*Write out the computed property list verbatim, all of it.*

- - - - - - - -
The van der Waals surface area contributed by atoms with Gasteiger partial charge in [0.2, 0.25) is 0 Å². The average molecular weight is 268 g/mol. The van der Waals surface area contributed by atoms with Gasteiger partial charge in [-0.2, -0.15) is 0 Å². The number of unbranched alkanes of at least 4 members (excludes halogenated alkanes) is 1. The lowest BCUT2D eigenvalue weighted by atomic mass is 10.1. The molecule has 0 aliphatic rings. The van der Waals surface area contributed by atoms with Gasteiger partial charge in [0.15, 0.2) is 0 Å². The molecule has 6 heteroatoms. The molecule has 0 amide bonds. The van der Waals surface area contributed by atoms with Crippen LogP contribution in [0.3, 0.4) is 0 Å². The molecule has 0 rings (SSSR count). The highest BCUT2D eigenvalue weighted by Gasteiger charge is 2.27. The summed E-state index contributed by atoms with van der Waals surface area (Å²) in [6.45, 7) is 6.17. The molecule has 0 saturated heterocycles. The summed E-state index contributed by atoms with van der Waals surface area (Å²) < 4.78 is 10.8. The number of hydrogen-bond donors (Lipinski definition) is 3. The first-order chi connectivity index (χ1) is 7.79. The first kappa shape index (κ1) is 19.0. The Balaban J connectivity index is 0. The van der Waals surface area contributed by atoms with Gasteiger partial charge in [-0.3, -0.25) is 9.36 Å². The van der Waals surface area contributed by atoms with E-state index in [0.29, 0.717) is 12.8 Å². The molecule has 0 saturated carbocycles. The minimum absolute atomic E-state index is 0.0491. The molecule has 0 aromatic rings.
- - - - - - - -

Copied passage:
The van der Waals surface area contributed by atoms with Gasteiger partial charge in [0.2, 0.25) is 0 Å². The average molecular weight is 268 g/mol. The van der Waals surface area contributed by atoms with Gasteiger partial charge in [-0.2, -0.15) is 0 Å². The number of unbranched alkanes of at least 4 members (excludes halogenated alkanes) is 1. The lowest BCUT2D eigenvalue weighted by atomic mass is 10.1. The molecule has 0 aliphatic rings. The van der Waals surface area contributed by atoms with Gasteiger partial charge in [0.15, 0.2) is 0 Å². The molecule has 6 heteroatoms. The molecule has 0 amide bonds. The van der Waals surface area contributed by atoms with Crippen LogP contribution in [0.3, 0.4) is 0 Å². The molecule has 0 rings (SSSR count). The highest BCUT2D eigenvalue weighted by Gasteiger charge is 2.27. The summed E-state index contributed by atoms with van der Waals surface area (Å²) in [6.45, 7) is 6.17. The molecule has 0 saturated heterocycles. The summed E-state index contributed by atoms with van der Waals surface area (Å²) < 4.78 is 10.8. The number of hydrogen-bond donors (Lipinski definition) is 3. The first-order chi connectivity index (χ1) is 7.79. The first kappa shape index (κ1) is 19.0. The Balaban J connectivity index is 0. The van der Waals surface area contributed by atoms with Gasteiger partial charge in [-0.3, -0.25) is 9.36 Å². The van der Waals surface area contributed by atoms with E-state index in [0.29, 0.717) is 12.8 Å². The molecule has 0 saturated carbocycles. The minimum absolute atomic E-state index is 0.0491. The molecule has 0 aromatic rings.